Should this kind of repeated-use IdP become common, the result will be strange. While an individual could use an account, provided by one IdP, to open accounts with several different banks, each bank will then likely insist on use of their in-house authentication system. Few will pause to consider that the individual might find it more convenient to use the IdP’s authentication system for access to all their bank accounts, saving themselves hassle and the banks cost.

But that is perhaps the logical end point of the digital identity journey. And there are only a few more steps ahead. Many IdPs already offer digital wallets, enabling – in theory – individuals to authenticate to many different parties, and take trustworthy data from one party to show to another. If the banks take over this role, and provide for wallet portability, much as they currently provide current account switching, then the destination would be in sight, and the banks would have found the missing filling for their Open-Banking- TISA sandwich, living up to their true potential in this digital age.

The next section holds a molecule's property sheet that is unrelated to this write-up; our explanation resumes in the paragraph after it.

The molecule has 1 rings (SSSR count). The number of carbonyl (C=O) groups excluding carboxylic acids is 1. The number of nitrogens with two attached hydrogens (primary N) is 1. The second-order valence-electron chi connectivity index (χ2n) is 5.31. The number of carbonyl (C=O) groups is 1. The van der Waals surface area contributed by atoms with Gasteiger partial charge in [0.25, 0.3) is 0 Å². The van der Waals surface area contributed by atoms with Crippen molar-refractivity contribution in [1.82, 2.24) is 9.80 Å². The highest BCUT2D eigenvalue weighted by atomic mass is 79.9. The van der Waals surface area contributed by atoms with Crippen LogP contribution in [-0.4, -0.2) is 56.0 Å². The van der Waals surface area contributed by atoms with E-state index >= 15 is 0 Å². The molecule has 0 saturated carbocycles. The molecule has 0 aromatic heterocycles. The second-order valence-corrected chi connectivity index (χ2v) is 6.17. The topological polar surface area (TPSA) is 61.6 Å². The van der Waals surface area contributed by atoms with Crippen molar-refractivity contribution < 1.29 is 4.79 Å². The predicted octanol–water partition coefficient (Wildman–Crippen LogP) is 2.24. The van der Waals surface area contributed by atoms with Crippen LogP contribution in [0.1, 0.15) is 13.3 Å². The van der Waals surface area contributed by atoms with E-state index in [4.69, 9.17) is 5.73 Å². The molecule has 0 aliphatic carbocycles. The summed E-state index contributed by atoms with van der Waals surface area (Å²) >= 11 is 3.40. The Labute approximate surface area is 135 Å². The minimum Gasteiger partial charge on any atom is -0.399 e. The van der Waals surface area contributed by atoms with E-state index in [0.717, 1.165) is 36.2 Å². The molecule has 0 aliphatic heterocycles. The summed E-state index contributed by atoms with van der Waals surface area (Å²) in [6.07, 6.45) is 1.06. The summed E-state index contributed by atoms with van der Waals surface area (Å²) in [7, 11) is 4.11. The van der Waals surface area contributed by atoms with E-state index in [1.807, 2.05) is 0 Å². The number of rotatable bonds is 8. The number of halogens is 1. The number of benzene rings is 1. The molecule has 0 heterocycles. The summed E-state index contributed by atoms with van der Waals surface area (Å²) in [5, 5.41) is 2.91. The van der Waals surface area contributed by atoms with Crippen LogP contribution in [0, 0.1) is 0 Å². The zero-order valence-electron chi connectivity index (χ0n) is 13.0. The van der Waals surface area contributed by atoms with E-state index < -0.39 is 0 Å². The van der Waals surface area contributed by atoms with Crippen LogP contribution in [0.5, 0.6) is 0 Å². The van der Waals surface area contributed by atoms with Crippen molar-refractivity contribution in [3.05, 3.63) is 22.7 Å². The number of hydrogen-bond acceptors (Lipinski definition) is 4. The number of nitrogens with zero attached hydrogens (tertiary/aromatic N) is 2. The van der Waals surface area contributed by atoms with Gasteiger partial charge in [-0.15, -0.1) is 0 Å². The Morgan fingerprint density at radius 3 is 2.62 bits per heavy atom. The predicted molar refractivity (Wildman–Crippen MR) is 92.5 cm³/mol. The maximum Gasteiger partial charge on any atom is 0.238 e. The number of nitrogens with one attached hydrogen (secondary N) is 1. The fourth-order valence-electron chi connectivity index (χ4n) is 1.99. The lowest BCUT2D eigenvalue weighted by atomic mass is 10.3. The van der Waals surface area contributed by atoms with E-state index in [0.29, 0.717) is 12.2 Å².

Banks would find themselves competing for the privilege of hosting an individual’s digital wallet, and so being the individual’s main ‘relationship’ bank. Individuals would be able to collect trustworthy personal data from any organisation and show it to any other, making payments at the same time if necessary. There would be a convenient path for convergence between the Cabinet Office’s One Login project, and schemes emerging from DCMS’ Trust Framework. And people could participate in a new kind of safer social networking, disclosing official identity at zero cost whenever necessary.

If this vision sounds good, then the public, private and third sectors need to work together to make it happen. So a big “Yes” to small steps, one by one. But “Yes” also to the need for a shared vision, enabling everyone to check that their steps are in the right direction.

John Harrison is lead director of UCDx, a community interest company funded by InnovateUK.